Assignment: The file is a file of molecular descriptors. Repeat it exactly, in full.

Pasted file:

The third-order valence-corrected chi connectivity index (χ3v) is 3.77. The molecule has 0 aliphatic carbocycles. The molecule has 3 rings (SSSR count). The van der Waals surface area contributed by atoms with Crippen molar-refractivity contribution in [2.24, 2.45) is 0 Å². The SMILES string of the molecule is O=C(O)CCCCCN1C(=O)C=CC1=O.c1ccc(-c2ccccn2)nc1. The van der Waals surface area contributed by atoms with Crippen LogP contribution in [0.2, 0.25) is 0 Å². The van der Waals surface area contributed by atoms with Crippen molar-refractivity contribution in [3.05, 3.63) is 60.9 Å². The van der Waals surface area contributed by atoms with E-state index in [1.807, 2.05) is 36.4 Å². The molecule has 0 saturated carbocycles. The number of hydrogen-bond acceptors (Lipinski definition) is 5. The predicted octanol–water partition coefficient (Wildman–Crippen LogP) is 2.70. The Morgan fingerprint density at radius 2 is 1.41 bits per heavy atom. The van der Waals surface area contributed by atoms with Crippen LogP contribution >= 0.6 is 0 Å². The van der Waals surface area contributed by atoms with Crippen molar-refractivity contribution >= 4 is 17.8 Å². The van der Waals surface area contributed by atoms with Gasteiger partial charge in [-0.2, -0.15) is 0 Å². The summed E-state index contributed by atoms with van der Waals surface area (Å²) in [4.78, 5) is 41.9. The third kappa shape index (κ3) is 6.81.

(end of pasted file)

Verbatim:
The third-order valence-corrected chi connectivity index (χ3v) is 3.77. The molecule has 0 aliphatic carbocycles. The molecule has 3 rings (SSSR count). The van der Waals surface area contributed by atoms with Crippen molar-refractivity contribution in [2.24, 2.45) is 0 Å². The SMILES string of the molecule is O=C(O)CCCCCN1C(=O)C=CC1=O.c1ccc(-c2ccccn2)nc1. The van der Waals surface area contributed by atoms with Crippen LogP contribution in [0.2, 0.25) is 0 Å². The van der Waals surface area contributed by atoms with Crippen molar-refractivity contribution in [3.05, 3.63) is 60.9 Å². The van der Waals surface area contributed by atoms with E-state index in [1.807, 2.05) is 36.4 Å². The molecule has 0 saturated carbocycles. The number of hydrogen-bond acceptors (Lipinski definition) is 5. The predicted octanol–water partition coefficient (Wildman–Crippen LogP) is 2.70. The Morgan fingerprint density at radius 2 is 1.41 bits per heavy atom. The van der Waals surface area contributed by atoms with Crippen LogP contribution >= 0.6 is 0 Å². The van der Waals surface area contributed by atoms with Crippen molar-refractivity contribution >= 4 is 17.8 Å². The van der Waals surface area contributed by atoms with Gasteiger partial charge in [-0.2, -0.15) is 0 Å². The summed E-state index contributed by atoms with van der Waals surface area (Å²) in [4.78, 5) is 41.9. The third kappa shape index (κ3) is 6.81.